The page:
OLYMPIA — After four years of searching, Washington State University has come up empty in its attempts to buy land in Everett for a future branch campus.
A top university official expressed disappointment but stressed WSU isn’t leaving town and isn’t vacating University Center, home of its Everett campus.
They will continue looking to add academic offerings and expand its footprint in the city, said Chris Mulick, interim vice president for WSU External Affairs & Government Relations.
“Sometimes deals don’t work out and this is one of them,” he said.
It is a setback in WSU’s pursuit of additional territory on which it can, over time, construct buildings to accommodate anticipated increases in enrollment. One day the center located on Broadway, across the street from Everett Community College, will be at capacity, officials predict.
And it means WSU must return $10 million received from the state for land acquisition. Those dollars aren’t lost, Mulick said. They will go back into an account earmarked for the university’s use with specific authorization by the legislature and governor.
Those dollars arrived in the 2019 state capital budget when WSU had designs on acquiring a chunk of the former Baker Heights complex from the Everett Housing Authority. Under terms of the budget, the university had two years to spend the allocation.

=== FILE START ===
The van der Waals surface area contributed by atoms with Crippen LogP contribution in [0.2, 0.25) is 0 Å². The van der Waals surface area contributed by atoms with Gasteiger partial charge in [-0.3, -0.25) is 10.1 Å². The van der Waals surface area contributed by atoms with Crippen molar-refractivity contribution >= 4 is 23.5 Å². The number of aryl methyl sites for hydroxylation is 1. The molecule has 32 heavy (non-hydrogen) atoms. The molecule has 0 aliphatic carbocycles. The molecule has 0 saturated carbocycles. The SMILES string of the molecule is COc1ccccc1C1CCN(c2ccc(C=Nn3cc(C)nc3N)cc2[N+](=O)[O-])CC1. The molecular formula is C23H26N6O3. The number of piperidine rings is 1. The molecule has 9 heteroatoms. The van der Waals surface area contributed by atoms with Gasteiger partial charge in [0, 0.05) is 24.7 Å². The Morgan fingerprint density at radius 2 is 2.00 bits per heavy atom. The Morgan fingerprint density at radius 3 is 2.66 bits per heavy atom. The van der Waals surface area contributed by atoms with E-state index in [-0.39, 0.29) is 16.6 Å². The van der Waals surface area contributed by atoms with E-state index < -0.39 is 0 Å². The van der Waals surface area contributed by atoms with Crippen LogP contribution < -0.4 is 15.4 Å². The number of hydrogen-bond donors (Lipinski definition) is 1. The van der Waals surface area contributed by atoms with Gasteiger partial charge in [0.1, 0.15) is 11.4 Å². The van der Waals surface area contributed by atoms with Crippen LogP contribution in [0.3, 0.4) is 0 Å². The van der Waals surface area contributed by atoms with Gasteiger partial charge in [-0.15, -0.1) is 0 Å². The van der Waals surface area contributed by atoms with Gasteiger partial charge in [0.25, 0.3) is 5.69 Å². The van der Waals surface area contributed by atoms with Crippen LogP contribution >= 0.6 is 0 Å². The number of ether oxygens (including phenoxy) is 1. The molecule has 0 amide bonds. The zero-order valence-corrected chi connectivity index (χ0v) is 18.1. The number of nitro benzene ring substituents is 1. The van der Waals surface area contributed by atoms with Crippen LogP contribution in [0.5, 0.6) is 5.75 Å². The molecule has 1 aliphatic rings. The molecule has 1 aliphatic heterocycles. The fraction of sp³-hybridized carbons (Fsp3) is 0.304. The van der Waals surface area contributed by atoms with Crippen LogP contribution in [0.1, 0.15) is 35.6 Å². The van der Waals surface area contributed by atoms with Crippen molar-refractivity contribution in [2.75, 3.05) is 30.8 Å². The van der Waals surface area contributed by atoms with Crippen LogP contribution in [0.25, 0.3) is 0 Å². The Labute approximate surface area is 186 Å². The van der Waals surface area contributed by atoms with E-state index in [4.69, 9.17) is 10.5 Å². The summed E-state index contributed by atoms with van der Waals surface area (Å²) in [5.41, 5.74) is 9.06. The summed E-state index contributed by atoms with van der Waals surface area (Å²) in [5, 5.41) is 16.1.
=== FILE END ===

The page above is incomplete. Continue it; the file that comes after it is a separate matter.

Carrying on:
At that time, representatives of the university and housing authority spoke as if they had a deal for WSU to buy as much as 10 acres. They didn’t have it all worked out.
In April 2021, WSU reportedly offered $8.8 million for 6½ acres. An accord couldn’t be reached, and that June, WSU made public it was no longer pursuing the property.
However, the Legislature agreed to give the university two more years to try to buy land with the $10 million.
For months, the university and the city of Everett had been in talks regarding some or all of roughly 13 acres along Cedar Street between Pacific Avenue and 33nd Street. Several parcels near the Everett Station and Scuttlebutt Brewery were involved, including ones housing city public works and utilities offices.
After appraisals were done, it became clear $10 million wouldn’t be enough. Eventually, what the university could afford amounted to about 3½ acres and included city-owned properties with occupied buildings that would require ongoing maintenance.
With 13 acres, you could build an urban campus, Mulick said. At 3½ acres, not so much.
“At the end of the day, it didn’t add up,” he said. “(The city) was our partner going in and they are our partner going out even if ultimately it didn’t work out, which it didn’t. “
Everett Mayor Cassie Franklin said: “It’s a disappointment for us because we want WSU to own property in Everett. We want them to be part of our community forever.
“I encouraged them to reconsider and invest in Everett as soon as possible,” she said. “I don’t think land is going to get less expensive.”
The university is not abandoning the idea of acquiring land for an urban campus, Mulick said. They’ve stopped looking for now and are not asking lawmakers to give them another two years to spend the money.
Jerry Cornfield: 360-352-8623; firstname.lastname@example.org; Twitter: @dospueblos.
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